How to Thrive in the New Application Economy
CIOs from some of India’s biggest organizations came together to exchange ideas and insights about the changing realities in the application landscape and how to cope with them.
By Ishan Bhattacharya and Shubhra Rishi Dec 23rd 2014 A-A+

Gone are the days when people spent their time interacting with each other. Today, more and more users devote their time engaging with countless applications on their devices. It brings a whole new set of possibilities for organizations to latch on to in this burgeoning application economy.

A roundtable--held by CA Technologies in association with CIO--in Hyderabad revealed that Indian CIOs are aware that they must develop and deliver superior user experience in order to engage with customers and employees.

“Changing the application platform for some industries has been a matter of survival. Other industries such as pharmaceutical, banking, and other financial institutions are more evolved as compared to a rural or agro-based company,” said Jitendra Singh, CIO and Head-Business Excellence, Nagarjuna Fertilizers and Chemicals.

For enterprises which operate in the agriculture sector, a significant challenge is the penetration of smart-devices in rural areas, but efforts are being made to address this. “The fertilizer industry is in a transition phase and we are working towards mobilizing our salesforce using latest technologies, including mobility applications,” says Singh.

Not just agro businesses, but other verticals in the retail, manufacturing, banking, and government sectors are also keen on providing greater user experience to their customers, with the help of smart and interactive software applications. For these organizations, the benefits are substantial: Higher revenue growth, increased profit and new avenues for revenue generation.

“It’s a combined responsibility of application owners and IT owners to figure out whether their existing infrastructure is compatible with applications, or whether a particular application is providing the right result, and whether it is delivering value,” said D. Ashok Kumar, DGM-IS, Aurobindo Pharma.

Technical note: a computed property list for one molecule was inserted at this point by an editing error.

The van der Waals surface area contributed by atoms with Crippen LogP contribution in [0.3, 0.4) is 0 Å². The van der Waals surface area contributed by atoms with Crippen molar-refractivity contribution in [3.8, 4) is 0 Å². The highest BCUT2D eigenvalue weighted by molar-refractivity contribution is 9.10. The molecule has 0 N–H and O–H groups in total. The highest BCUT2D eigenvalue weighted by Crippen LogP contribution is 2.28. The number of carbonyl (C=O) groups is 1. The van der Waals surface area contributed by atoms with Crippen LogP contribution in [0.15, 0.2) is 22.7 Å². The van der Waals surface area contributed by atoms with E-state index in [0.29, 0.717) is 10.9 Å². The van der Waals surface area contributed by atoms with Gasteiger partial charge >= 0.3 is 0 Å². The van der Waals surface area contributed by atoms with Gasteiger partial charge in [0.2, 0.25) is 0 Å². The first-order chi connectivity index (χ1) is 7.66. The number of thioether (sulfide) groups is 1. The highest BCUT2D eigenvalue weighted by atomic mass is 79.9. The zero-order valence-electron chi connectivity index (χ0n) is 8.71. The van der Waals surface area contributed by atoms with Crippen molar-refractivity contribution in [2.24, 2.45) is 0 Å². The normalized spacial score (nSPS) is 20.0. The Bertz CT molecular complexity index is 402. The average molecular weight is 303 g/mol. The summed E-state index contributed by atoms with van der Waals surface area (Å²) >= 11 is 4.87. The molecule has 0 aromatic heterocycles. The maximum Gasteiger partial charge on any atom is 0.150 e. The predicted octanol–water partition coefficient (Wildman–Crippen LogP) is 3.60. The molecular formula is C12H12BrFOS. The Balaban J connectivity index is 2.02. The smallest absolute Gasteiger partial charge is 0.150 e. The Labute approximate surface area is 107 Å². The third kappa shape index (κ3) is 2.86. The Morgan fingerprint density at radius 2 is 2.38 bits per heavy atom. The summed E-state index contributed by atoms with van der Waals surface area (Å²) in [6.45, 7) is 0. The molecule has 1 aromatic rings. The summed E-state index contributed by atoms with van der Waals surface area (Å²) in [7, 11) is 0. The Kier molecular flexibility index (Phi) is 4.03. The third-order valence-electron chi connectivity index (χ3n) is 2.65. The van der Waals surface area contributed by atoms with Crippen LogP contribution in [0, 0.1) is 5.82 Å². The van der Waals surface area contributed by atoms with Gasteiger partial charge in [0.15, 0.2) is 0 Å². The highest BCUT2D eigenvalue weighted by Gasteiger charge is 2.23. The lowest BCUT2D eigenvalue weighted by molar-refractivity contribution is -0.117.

Another important aspect is to test applications in a timely manner in order to reduce instances of errors in a production environment. “Today, business is clearly being re-written by software. Applications shouldn’t be monitored during the production stage. In fact, organizations must shift the entire process of performance monitoring to the application development stage and a great emphasis must be laid on identifying bottlenecks during the DevOps stage of an application, said Jignesh Upadhyay, Director, Presales-Service Assurance Solutions, CA Technologies.

But certain verticals are still treading the applications-path cautiously, the primary reason being security concerns and legalities. "We have developed our applications in-house and have chosen standard packaged applications such as CRM or business analytics platforms,” said Suresh Babu, VP-IT, Karvy. “There are two reasons why we do not outsource our applications; one is security and the other is agility,” he added.

Organizations also need to maintain a high level of transparency. “We use ERP-based applications for detecting availability and monitoring changes in seismic patterns, and therefore, need to meet high levels of compliance and governance requirements,” said M.P. Rangarao, CISO, Electronics Corporation of India.

With all these factors, organizations can become more effective in the application economy and better architect applications for scale and agility. “The standard approach is to keep challenging the status quo, create an API gateway for external partners and technology providers, such that we can design applications in the way they can be consumed,” said Upadhyay.